17 May 2012
Come, let me share it with you.
Early this morning there was a call on my mobile phone from a number not on my contacts list. The call disconnected after just a couple of rings, before I could pick it up. Calls early in the morning (and late at night) are often from someone looking for help. Heck, people do change numbers. So, I returned the call.
To my surprise, it was answered in Hindi by someone identifying himself as Jai Prakash from Airtel. Apparently, he had called earlier to inform that I had won a 25Lac lottery (aha, this was new, I had received many such fraudulent e-mails but never a phone call !) and he would provide me his supervisor’s phone number which I would have to call to obtain details. I disconnected immediately. Boy oh boy. I noted down the caller number +92-34166-87801.
I called up the Airtel helpline to report the scam. The executive patiently heard me out (probably the zillionth time she was hearing such a complaint ?) and double checked if the caller number began with 92. I requested that Airtel ought to do something to protect customers from such fraud. She replied that while they want to, they were unable to block such incoming calls and my only recourse was to add my mobile number to their “Do Not Disturb” list. She was empathetic, I ended the call.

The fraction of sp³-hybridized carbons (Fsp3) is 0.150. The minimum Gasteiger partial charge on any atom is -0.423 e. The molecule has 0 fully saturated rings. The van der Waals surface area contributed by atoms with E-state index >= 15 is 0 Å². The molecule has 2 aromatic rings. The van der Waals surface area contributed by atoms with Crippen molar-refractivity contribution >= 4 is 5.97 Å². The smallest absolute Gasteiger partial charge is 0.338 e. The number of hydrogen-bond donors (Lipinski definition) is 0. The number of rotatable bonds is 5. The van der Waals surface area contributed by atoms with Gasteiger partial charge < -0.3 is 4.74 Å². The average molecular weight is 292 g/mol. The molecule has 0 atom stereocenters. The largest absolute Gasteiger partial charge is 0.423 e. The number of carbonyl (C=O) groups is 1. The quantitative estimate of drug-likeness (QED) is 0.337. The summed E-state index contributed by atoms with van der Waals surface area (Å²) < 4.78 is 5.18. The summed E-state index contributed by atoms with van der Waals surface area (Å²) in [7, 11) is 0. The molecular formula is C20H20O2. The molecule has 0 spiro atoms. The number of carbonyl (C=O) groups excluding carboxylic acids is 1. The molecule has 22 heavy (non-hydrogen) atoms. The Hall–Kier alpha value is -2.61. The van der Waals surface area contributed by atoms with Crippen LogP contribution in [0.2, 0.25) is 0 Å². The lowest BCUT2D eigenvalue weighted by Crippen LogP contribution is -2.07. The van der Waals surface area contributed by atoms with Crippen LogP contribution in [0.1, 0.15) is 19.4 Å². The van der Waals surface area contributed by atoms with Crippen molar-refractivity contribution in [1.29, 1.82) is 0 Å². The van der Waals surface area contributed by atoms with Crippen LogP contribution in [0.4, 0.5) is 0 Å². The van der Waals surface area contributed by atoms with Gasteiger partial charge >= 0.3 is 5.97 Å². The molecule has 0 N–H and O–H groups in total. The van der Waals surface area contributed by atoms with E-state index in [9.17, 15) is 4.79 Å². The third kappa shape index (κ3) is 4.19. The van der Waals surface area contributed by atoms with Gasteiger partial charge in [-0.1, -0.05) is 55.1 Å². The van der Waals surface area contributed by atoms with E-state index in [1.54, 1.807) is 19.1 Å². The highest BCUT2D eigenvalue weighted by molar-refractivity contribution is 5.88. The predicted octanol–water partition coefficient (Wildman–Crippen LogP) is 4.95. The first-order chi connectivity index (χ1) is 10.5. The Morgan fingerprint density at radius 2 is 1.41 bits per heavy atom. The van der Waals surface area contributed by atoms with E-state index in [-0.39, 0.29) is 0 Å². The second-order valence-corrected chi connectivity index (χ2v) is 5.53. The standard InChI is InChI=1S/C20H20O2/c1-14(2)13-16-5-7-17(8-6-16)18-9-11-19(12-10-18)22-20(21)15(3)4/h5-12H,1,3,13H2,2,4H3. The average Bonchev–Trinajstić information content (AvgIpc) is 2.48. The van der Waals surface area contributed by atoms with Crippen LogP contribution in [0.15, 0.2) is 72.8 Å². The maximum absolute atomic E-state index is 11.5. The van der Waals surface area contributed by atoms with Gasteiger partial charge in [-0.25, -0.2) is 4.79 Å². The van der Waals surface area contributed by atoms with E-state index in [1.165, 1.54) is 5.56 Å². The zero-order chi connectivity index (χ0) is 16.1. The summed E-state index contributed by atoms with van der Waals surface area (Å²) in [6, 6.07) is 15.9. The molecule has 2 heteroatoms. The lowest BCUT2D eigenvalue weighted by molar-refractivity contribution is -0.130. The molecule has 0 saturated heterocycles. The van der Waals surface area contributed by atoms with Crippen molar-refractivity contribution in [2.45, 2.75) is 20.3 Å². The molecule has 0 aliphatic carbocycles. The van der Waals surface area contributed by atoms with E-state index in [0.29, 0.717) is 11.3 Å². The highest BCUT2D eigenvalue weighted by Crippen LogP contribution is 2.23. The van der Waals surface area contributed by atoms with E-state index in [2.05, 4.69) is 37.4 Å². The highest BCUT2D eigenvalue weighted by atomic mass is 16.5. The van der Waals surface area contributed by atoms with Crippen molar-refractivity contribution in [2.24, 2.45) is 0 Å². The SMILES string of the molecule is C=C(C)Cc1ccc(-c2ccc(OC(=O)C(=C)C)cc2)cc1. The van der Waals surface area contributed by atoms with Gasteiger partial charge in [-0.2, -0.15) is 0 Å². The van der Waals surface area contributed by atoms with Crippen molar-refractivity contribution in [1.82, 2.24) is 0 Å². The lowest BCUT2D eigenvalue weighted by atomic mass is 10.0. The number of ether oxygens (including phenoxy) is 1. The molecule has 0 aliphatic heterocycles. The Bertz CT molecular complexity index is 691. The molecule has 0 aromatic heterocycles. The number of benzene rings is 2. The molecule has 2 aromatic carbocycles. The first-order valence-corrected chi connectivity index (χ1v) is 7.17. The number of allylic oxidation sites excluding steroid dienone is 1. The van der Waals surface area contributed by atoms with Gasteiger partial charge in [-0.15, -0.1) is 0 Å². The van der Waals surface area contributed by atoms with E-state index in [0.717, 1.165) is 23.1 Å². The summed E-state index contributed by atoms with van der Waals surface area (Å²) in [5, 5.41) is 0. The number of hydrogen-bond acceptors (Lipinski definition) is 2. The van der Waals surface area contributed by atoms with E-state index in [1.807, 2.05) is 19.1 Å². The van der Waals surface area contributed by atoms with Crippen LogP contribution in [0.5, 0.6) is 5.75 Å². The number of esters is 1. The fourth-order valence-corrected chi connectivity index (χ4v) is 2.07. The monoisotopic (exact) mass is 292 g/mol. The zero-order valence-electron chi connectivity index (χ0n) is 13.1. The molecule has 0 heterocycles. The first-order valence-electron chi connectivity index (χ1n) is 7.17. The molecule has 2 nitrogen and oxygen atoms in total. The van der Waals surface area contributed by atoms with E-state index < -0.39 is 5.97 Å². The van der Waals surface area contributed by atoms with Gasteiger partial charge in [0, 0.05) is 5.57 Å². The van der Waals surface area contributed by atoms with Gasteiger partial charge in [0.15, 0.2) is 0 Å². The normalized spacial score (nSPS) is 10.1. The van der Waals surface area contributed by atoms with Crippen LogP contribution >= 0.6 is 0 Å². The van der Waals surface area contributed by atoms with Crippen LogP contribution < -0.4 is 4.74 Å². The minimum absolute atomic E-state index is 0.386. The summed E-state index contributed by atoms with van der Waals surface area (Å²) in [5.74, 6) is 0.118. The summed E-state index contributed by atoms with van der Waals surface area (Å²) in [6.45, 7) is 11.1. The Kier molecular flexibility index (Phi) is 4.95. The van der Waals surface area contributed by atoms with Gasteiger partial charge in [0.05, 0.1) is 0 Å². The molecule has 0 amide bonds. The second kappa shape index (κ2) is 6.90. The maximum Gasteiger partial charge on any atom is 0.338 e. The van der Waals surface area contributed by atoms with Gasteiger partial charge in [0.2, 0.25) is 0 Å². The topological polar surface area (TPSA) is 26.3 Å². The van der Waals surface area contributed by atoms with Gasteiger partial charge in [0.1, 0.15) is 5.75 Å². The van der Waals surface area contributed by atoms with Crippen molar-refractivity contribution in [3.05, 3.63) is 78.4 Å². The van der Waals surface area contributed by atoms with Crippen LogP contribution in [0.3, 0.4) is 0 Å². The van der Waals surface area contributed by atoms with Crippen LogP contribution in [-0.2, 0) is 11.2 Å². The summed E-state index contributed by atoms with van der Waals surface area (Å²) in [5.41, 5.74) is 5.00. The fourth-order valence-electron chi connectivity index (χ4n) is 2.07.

Coincidentally, my mobile had always been on the DoT’s “Do Not Call” registry and it was only recently that I had voluntarily moved out of it. Does this imply, that like many sales callers, these scamsters are also somehow able to identify mobile numbers that have moved out of the “Do Not Call” registry ? Or, was it a simple sequential hit-and-miss and my number’s turn had come now ?
A quick Google search of ISD codes returns the caller country as, Pakistan !
And there are plenty of similar experiences shared – examples here, here and here. Just try “calls from +923” in a Google search to gauge the extent of the scam.
There is always another sucker.